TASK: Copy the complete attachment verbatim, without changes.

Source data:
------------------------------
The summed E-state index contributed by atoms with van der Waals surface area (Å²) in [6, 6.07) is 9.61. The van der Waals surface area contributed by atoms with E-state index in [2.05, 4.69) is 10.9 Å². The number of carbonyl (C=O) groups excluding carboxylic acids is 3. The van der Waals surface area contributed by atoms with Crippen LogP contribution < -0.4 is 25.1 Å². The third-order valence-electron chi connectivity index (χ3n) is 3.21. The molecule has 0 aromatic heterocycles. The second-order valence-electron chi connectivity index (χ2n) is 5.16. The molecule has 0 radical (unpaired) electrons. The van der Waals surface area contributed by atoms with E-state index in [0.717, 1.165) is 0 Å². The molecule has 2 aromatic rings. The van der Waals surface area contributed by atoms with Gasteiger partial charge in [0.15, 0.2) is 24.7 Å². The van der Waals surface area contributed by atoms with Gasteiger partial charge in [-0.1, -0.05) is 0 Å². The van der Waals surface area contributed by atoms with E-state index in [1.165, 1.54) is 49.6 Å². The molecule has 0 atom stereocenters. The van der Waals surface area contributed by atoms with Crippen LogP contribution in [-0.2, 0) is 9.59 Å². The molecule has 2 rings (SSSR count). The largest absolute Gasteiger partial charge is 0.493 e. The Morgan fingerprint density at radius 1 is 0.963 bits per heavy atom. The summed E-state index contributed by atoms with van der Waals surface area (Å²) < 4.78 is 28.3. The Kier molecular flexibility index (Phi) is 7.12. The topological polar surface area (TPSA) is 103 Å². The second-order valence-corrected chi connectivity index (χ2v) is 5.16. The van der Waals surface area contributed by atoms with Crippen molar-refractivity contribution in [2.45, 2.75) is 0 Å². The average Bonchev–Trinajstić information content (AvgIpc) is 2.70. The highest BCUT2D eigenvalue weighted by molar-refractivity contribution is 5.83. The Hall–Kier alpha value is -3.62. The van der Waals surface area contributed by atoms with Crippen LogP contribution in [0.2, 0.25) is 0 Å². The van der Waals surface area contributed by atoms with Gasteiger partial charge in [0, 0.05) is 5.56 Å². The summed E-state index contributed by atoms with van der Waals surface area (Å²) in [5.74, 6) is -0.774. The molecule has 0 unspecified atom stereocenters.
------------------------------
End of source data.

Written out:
The summed E-state index contributed by atoms with van der Waals surface area (Å²) in [6, 6.07) is 9.61. The van der Waals surface area contributed by atoms with E-state index in [2.05, 4.69) is 10.9 Å². The number of carbonyl (C=O) groups excluding carboxylic acids is 3. The van der Waals surface area contributed by atoms with Crippen LogP contribution < -0.4 is 25.1 Å². The third-order valence-electron chi connectivity index (χ3n) is 3.21. The molecule has 0 aromatic heterocycles. The second-order valence-electron chi connectivity index (χ2n) is 5.16. The molecule has 0 radical (unpaired) electrons. The van der Waals surface area contributed by atoms with E-state index in [0.717, 1.165) is 0 Å². The molecule has 2 aromatic rings. The van der Waals surface area contributed by atoms with Gasteiger partial charge in [0.15, 0.2) is 24.7 Å². The van der Waals surface area contributed by atoms with Gasteiger partial charge in [-0.1, -0.05) is 0 Å². The van der Waals surface area contributed by atoms with E-state index in [1.165, 1.54) is 49.6 Å². The molecule has 0 atom stereocenters. The van der Waals surface area contributed by atoms with Crippen LogP contribution in [-0.2, 0) is 9.59 Å². The molecule has 2 rings (SSSR count). The largest absolute Gasteiger partial charge is 0.493 e. The Morgan fingerprint density at radius 1 is 0.963 bits per heavy atom. The summed E-state index contributed by atoms with van der Waals surface area (Å²) < 4.78 is 28.3. The Kier molecular flexibility index (Phi) is 7.12. The topological polar surface area (TPSA) is 103 Å². The second-order valence-corrected chi connectivity index (χ2v) is 5.16. The van der Waals surface area contributed by atoms with Crippen molar-refractivity contribution in [2.45, 2.75) is 0 Å². The average Bonchev–Trinajstić information content (AvgIpc) is 2.70. The highest BCUT2D eigenvalue weighted by molar-refractivity contribution is 5.83. The Hall–Kier alpha value is -3.62. The van der Waals surface area contributed by atoms with Crippen LogP contribution in [0.2, 0.25) is 0 Å². The van der Waals surface area contributed by atoms with Gasteiger partial charge in [0, 0.05) is 5.56 Å². The summed E-state index contributed by atoms with van der Waals surface area (Å²) in [5.74, 6) is -0.774. The molecule has 0 unspecified atom stereocenters.